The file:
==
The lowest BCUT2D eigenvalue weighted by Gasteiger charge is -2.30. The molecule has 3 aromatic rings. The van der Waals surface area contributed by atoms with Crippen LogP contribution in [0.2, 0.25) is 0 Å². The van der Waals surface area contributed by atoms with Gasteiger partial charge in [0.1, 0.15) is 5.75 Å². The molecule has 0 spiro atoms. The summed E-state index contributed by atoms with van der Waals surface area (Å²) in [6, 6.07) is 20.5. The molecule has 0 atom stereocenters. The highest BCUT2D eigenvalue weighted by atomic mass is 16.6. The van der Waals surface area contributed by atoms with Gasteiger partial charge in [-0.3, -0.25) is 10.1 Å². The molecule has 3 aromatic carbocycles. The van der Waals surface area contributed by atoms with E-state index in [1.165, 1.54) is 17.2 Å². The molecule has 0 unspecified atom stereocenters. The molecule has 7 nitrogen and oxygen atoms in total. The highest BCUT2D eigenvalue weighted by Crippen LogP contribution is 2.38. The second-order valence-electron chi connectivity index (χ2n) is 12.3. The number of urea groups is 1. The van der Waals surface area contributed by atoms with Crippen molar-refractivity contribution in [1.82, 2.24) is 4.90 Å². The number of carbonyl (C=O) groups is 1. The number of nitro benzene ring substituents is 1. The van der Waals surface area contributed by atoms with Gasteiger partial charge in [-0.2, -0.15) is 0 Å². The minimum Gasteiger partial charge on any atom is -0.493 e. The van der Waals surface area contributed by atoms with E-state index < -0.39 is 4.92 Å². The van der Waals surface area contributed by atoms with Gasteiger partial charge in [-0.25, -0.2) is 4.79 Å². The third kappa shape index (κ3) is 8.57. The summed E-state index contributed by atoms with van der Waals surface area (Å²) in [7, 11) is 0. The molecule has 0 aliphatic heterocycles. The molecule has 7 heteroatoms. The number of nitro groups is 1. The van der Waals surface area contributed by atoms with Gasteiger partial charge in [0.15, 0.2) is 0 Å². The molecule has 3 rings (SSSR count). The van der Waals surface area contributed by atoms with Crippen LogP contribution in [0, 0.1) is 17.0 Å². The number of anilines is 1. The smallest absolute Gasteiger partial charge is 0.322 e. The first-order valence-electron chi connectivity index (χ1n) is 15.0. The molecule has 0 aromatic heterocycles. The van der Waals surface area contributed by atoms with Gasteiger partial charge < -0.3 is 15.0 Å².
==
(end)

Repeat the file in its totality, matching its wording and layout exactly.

The lowest BCUT2D eigenvalue weighted by Gasteiger charge is -2.30. The molecule has 3 aromatic rings. The van der Waals surface area contributed by atoms with Crippen LogP contribution in [0.2, 0.25) is 0 Å². The van der Waals surface area contributed by atoms with Gasteiger partial charge in [0.1, 0.15) is 5.75 Å². The molecule has 0 spiro atoms. The summed E-state index contributed by atoms with van der Waals surface area (Å²) in [6, 6.07) is 20.5. The molecule has 0 atom stereocenters. The highest BCUT2D eigenvalue weighted by atomic mass is 16.6. The van der Waals surface area contributed by atoms with Gasteiger partial charge in [-0.3, -0.25) is 10.1 Å². The molecule has 3 aromatic carbocycles. The van der Waals surface area contributed by atoms with E-state index in [1.165, 1.54) is 17.2 Å². The molecule has 0 unspecified atom stereocenters. The molecule has 7 nitrogen and oxygen atoms in total. The highest BCUT2D eigenvalue weighted by Crippen LogP contribution is 2.38. The second-order valence-electron chi connectivity index (χ2n) is 12.3. The number of urea groups is 1. The van der Waals surface area contributed by atoms with Crippen molar-refractivity contribution in [1.82, 2.24) is 4.90 Å². The number of carbonyl (C=O) groups is 1. The number of nitro benzene ring substituents is 1. The van der Waals surface area contributed by atoms with Gasteiger partial charge in [-0.2, -0.15) is 0 Å². The minimum Gasteiger partial charge on any atom is -0.493 e. The van der Waals surface area contributed by atoms with E-state index < -0.39 is 4.92 Å². The van der Waals surface area contributed by atoms with Gasteiger partial charge in [-0.25, -0.2) is 4.79 Å². The third kappa shape index (κ3) is 8.57. The summed E-state index contributed by atoms with van der Waals surface area (Å²) in [7, 11) is 0. The molecule has 0 aliphatic heterocycles. The molecule has 7 heteroatoms. The number of nitro groups is 1. The van der Waals surface area contributed by atoms with Gasteiger partial charge in [0.15, 0.2) is 0 Å². The molecule has 3 rings (SSSR count). The van der Waals surface area contributed by atoms with Crippen LogP contribution in [0, 0.1) is 17.0 Å². The number of anilines is 1. The smallest absolute Gasteiger partial charge is 0.322 e. The first-order valence-electron chi connectivity index (χ1n) is 15.0. The molecule has 0 aromatic heterocycles. The van der Waals surface area contributed by atoms with Gasteiger partial charge < -0.3 is 15.0 Å².